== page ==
Western Australia

Ignoring the legacy of active management to create a “wilderness”

Introduction The south-west forests of Western Australia have a rich history in timber utilisation, being one of the longest traditional industries in the state. Several timber towns that housed the timber workers and their families were established in the Darling Range close to the newly constructed Perth-Bunbury-Bridgetown railway line to utilise the timber from the …

Ignoring the legacy of active management to create a “wilderness” Read More »

Stopping the grey invasion

“The only fence in the world that cuts a continent into two mighty paddocks”. Ernestine Hill Towards the end of the nineteenth century, rabbits began eating their way towards Western Australia. They were known as a serious threat to the environment and ruined profitable farming land in the eastern states. They were difficult to control …

Stopping the grey invasion Read More »

The McGowan logic – sustainable native forest logging is not acceptable for the environment, but the widespread clearing of jarrah for bauxite is

Introduction In September 2021, the Premier of Western Australia, Mark McGowan, made a shock announcement that all native forest logging would cease in 2024, at the end of the current 10-year Forest Management Plan. The decision was made without consultation with the timber industry, public, or government agencies. The reasons for the decision were to save …

The McGowan logic – sustainable native forest logging is not acceptable for the environment, but the widespread clearing of jarrah for bauxite is Read More »

Who was Jack Rate?

While I stayed at Walpole, I read about a local forester named John “Jack” Henry Rate. Jack was the first forester in the area and has a tree, lookout, road and a forest block named after him. I had never heard of him before, and I thought he should be more widely known with that …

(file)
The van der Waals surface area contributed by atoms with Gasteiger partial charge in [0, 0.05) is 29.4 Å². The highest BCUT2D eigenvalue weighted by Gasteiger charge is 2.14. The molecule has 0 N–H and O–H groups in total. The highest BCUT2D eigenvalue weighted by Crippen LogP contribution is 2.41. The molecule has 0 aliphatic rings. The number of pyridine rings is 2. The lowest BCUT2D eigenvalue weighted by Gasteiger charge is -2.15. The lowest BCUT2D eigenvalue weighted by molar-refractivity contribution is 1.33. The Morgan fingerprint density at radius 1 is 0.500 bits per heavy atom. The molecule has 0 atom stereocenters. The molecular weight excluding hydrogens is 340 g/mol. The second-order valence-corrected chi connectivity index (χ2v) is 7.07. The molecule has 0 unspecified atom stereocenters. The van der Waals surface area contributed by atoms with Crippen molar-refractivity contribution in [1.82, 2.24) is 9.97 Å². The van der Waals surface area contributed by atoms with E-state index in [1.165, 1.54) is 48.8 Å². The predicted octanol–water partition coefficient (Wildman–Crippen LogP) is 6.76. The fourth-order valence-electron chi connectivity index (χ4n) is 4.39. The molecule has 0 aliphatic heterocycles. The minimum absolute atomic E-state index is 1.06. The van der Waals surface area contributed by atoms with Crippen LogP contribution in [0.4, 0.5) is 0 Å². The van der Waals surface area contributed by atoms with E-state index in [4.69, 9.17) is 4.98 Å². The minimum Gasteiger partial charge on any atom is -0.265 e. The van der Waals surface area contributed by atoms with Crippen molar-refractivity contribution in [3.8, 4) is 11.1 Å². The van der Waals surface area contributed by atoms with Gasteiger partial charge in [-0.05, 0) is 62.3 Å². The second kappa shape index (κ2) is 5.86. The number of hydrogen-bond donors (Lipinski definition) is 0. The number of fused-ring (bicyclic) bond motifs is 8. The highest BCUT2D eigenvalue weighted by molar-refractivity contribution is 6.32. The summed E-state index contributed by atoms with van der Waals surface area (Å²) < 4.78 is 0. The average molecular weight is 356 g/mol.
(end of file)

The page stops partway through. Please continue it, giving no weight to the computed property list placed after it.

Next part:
Who was Jack Rate? Read More »

The atomic age arrives in a cloud of dust at a sleepy coastal town

“That lethal cloud rising above Montebello marks the achievement in science and industry in the development of atomic power. [For] good or evil, for peace or war, for progress or destruction. The answer doesn’t lie with Britain alone, but we may have a greater voice in this great decision if we have the strength to …

The atomic age arrives in a cloud of dust at a sleepy coastal town Read More »

Who are the real forest saviours in Western Australia?

“Surely there can be no greater cathedral as forests such as those of the karri.” Vincent Serventy  “If you can bear to hear the truth you’ve spoken twisted by knaves to make a trap for fools” Rudyard Kipling The “defenders of the South West forests” are celebrating the recent announcement by the Western Australian Premier …

Who are the real forest saviours in Western Australia? Read More »

Cattle kings – the rise and fall of pastoralism in the East Kimberley region

“The East Kimberley is the land of blacks, Sacks [another prolific local clan thought to be Irish] and bloody Duracks“. Anon “If one were to paint this country in its true colours, I doubt it would be believed. It would be said at least that the artist exaggerated greatly, for never have I seen such …

Cattle kings – the rise and fall of pastoralism in the East Kimberley region Read More »

Cabins in the sky

Introduction Early in my forestry career, I recall reading the fantastic story about building fire towers on top of karri trees in Western Australia. I got to see and climb one of them around the turn of last century when I had a brief visit to the south-west forests. I am in awe of the …

Cabins in the sky Read More »

Ships of the desert

“I don’t like them [camels]…but from my point of view I reckon they were the best animals that ever looked through a collar”. Camaleer ‘Stockwhip Jim’ Clarke Australia’s outback covers more than six million square kilometres or almost twice the size of India. As the coastal areas were first settled in Australia, questions remained about …

Ships of the desert Read More »